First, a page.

It robs children of the joy of learning by creating a test-focused environment. It’s a corporate takeover of the education system and hinders teachers’ ability to do their jobs. The expectations are too high, and the test questions developmentally inappropriate.
These are among the litany of complaints lodged against the Common Core State Standards (CCSS), a series of benchmarks for student learning purported to help them become career and college ready.
Forty-five states and the District of Columbia are currently implementing the Common Core, which bills itself as a high quality foundation for math and English language arts (ELA) developed by national governors and education commissioners for students from kindergarten through grade 12.
Adopted by New York State in 2010, the standards were rolled out in classrooms this school year — along with a new teacher evaluation program and high-stakes testing — causing confusion, consternation, and outcries at local school district board meetings. Some parents have gone so far as to boycott state tests.
So what exactly has changed? In ELA, children will now read more nonfiction at each grade level so that they can learn about the world through reading. For example, a child reading the novel Charlotte’s Web would also read a nonfiction book about spiders. Students are also expected to read challenging texts more closely, and there is a renewed emphasis on building vocabulary. In math, students will work more intensely on a few topics, learning their math facts at a glance and using math in real-life situations, such as divvying up a pizza using fractions.
“I do not feel that this latest reform is the ‘magic bullet,’ because there is absolutely no empirical evidence that the CCSS will actually improve academic achievement,” says Lori Jiava, former board of education president for the Wappingers Central School District and education chair for the Taconic Region PTA. “My concerns are that there was not enough time to implement these rigorous standards, thus creating a gap in the delivered instruction to students in the primary grades.”
Indeed, one of the major criticisms leveled by parents and teachers is that elementary and middle school students were tested on the new standards before they were actually implemented. New York State is quick to point out that the CCSS do not tell teachers what to teach. Teachers will continue to devise lesson plans, with the difference being that they are aligned to the CCSS. Curriculum modules are available for schools to adopt or adapt.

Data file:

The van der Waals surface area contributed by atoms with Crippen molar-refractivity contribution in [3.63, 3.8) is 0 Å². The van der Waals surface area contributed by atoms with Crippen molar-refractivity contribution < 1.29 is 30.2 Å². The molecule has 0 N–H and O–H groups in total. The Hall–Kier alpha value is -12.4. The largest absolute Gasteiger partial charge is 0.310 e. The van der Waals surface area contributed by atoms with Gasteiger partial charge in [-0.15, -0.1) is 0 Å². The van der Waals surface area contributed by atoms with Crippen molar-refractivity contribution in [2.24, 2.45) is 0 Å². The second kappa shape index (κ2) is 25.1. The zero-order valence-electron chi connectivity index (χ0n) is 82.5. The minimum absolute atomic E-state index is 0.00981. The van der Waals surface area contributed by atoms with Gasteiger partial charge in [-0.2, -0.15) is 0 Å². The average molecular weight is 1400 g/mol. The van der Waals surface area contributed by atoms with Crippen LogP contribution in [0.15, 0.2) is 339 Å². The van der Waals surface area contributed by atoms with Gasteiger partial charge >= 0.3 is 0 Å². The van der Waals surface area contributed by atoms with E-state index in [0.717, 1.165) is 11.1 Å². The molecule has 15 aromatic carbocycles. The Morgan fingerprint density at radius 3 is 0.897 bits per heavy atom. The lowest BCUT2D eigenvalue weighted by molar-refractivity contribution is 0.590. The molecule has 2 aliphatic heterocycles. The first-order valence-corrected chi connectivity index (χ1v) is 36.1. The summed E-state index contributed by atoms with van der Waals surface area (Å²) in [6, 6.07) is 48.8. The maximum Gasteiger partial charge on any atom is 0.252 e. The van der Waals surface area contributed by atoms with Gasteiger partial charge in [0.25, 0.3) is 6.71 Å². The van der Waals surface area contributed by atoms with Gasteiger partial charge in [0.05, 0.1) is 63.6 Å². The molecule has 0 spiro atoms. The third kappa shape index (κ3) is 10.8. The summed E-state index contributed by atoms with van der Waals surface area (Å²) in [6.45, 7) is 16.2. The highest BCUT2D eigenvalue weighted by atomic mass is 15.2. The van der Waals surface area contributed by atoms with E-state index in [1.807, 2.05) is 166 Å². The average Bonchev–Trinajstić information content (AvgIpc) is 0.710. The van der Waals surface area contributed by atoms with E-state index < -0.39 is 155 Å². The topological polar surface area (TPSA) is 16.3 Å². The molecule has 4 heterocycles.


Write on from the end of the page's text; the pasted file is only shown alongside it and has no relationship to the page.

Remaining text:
“My fear is that — as we narrow the focus to ensure that teachers and schools are being held accountable by a simplistic belief that testing and data will reveal all — we may be transforming our school culture in a way that actually impinges on innovative and creative approaches to learning,” says Kenneth Mitchell, Ed.D., of the Lower Hudson Council of School Superintendents (LHCSS), a nonprofit educational corporation representing 76 school districts and four BOCES in Dutchess, Putnam, Rockland, and Westchester counties.
While districts can’t opt out of the CCSS, they can withdraw from Race to the Top (RTTT), an initiative created in 2009 by the U.S. Department of Education to spur innovation in public schools. By opting out, school districts lose funding meant to fulfill the RTTT’s educational policies.
The concern is RTTT’s digital dashboard, the online spot that stores student information. The site includes not just test data, but also program participation, enrollment history, and attendance information. Parents and educators have expressed concerns over who can see and access the data.
If districts want to receive funding, they must choose among three possible digital dashboard vendors to store student information or let the state pick one for them. Even if a district opts out, however, the data is still encrypted and stored on the company’s inBloom data storage system. A number of school districts have written to the CEO of inBloom to ask that their student data be deleted from its data storage.
“We were told that the data would be used for research purposes, but given no specific plan about such use,” says Mitchell on behalf of LHCSS. While RTTT was created to spur innovation, Mitchell says the U.S. is already doing just fine, generating more utility patents and Nobel laureates in 2012 than any other country. “These are just a few examples of many more that I can give you about the innovation and creativity that has come out of a nation with a vast public school system.”
Local districts that have opted out of Race To The Top:
Bedford, Brewster, Byram Hills, Carmel, Croton-Harmon, Dobbs Ferry, Eastchester, Elmsford, Garrison, Greenburgh-Graham, Hastings, Hendrick Hudson, Hyde Park, Irvington, Lakeland, Mahopac, Mamaroneck, Mount Pleasant, Pearl River, Pawling, Pelham, Pleasantville, Pocantico Hills, Rye Neck, Somers, South Orangetown, Spackenkill, Tuckahoe, and Yorktown
For more information:
Common Core State Standards Initiative
National CCSS site
New York State Department of Education
Lower Hudson Council of School Superintendents
New York State Allies for Public Educaton
Represents grassroots parent groups
U.S. Department of Education/Race to the Top
» Back to Hudson Valley’s Top Private High Schools and Programs in 2014